Welcome to the 51st episode of It Depends. Hope you are all doing well.
Last week, some of you asked about when I was going to get back to the podcast. I am trying to gather the energy for it - perhaps this Sunday will prove to be the lucky day.
The mechanics of software evolution
You can read the original post directly on the blog if you’d prefer.
Have you ever heard engineers in your team complain about only building “business features” and never doing any “tech work”? There are some ways in which this complaint is legitimate, but I feel that there is an underlying unity to both these things. I’d like to explain this by applying an evolutionary lens to changes in software.
Let’s start by identifying the kind of change requests we typically see in software.
- Most of the time, changes come as feature requests for enhancing whatever capabilities already exist.
- Once in a while, changing business needs aggregate into large change requests which require new things that the system has never had before.
In the latter case, the need for ground-up thinking is obvious. New capabilities or abstractions are being explicitly requested by the external world, and we must deliver. While such large changes are tricky to deliver on, they are also the more straightforward ones (in terms of what the output is expected to be). There is an explicit directive to “evolve” the system.
Changes add up
However, the former case often also contains the seem need, though it is embedded a little deeper. Each small feature is innocent in isolation, but applying a systemic lens to it can sometimes reveal a more fundamental gap in technical capabilities. This gives us the opportunity to devise a more holistic solution that not only addresses the current requirement but also add some new fundamental capability to the system.
This is what all the advice around “understand requirements clearly” is talking about. We have to understand the immediate requirements properly, but we also have to read between the lines a little bit to see where the customer need is coming from and try to take the system there directly instead of traversing a morass of many small, disjointed changes feature requests.
Strategy is not just the arena of business. It plays an equally important role in how technology evolves. Simon Wardley has formally adapted this relationship of strategy and evolution into his “Wardley Mapping Framework”. As a CEO looks at market trends in aggregate and builds a strategy to evolve his company to keep up with them, the engineer has to look beyond the obvious requirement today to see if there is an emergent theme underneath a set of feature requests when seen in aggregate.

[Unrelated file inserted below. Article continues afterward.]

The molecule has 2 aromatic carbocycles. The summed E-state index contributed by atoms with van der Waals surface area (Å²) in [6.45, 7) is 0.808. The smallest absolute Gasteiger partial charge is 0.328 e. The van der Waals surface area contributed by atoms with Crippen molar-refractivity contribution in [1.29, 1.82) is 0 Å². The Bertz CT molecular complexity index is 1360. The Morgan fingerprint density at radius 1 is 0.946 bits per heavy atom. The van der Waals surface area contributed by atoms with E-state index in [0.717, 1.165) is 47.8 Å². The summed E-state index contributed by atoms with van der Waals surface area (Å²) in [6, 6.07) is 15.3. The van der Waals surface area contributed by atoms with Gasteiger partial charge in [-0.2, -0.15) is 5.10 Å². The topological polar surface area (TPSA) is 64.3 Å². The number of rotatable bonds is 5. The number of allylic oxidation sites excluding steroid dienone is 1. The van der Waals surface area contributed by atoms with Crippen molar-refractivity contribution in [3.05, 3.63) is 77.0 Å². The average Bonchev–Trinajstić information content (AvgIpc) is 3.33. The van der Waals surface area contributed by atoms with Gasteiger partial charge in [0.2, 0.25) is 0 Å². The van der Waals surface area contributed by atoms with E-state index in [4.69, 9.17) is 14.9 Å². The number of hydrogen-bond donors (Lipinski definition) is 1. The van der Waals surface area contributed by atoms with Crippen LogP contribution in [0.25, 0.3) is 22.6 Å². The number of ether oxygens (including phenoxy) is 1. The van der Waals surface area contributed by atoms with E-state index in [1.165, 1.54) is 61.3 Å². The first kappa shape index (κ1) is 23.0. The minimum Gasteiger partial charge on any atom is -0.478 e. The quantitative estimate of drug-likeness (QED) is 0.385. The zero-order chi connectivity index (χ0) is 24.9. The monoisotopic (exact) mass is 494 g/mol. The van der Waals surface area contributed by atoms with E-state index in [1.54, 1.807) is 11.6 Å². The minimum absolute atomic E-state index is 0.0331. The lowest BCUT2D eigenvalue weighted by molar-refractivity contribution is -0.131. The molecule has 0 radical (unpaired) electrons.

Evolving software at the edge of chaos
Let’s phrase the design-for-the-future approach in evolutionary terms.
Change requests, however small, are the environmental pressure for software evolution. Teams that can identify the driving forces behind seemingly small requests and develop coherent abstractions in their systems in time will have adapted the best to this pressure. They will live to see another day. Teams that consistently fail to do this will perish, something alongside their entire organizations.
Before the rallying cry of YAGNI etc starts, there is obviously a fine line to walk here. An over-engineered system is just as bad as an under-engineered when it comes to being a fit for the business landscape. We have to find a balance where we allow the emergent themes to be manifested somewhat clearly before we solve for them. Too far to one side is the chaos of hacks and piecemeal changes, too far to the other is too many useless abstractions that slow down everything else. When done well, a system grows new layers of abstraction and complexity just in time to prevent small needs from becoming big problems.
A constant evolution mindset is best put into effect when designing anything, but we also have to deal with existing code that is getting outdated due to changes to the ecosystem. Continuous refactoring can be a good way to encounter this. Refactoring is a great opportunity to identify scattered yet recurring patterns in code and see if there is an opportunity to aggregate them into something more concrete. It also gives a good sense check of whether the perceived “theme” is real (something happening multiple times in code) or just wrong intuition.
Large change requests are top-down evolution, but this is the kind of purposeful bottom-up evolution I have written about before. If we don’t adopt this features-as-evolutionary-pressure mindset, scattered solutions to small requests will pile up and result in increasing tech debt or an eventual large change request to the system. This “stop-everything-and-rearchitect” scenario is expensive and risky (since such efforts are liable to fail or underachieve).
My recommendation is to use feature requests as a breeding ground for the next generation of the system’s architecture. By continuously evaluating what we are being asked to change, we can jump the gun and get to the next level faster and often more safely.
From the internet
Jamie Brandon writes against SQL, or rather against SQL being practically the only representation of relational model/set theory.
From Ron Sobol of team Granulate, here’s a deep dive into scheduling in Kubernetes.
Mahesh Balakrishnan shares some sage advice for senior engineers and managers from his journey of building a production database.
That’s all for this week folks. Have a great weekend!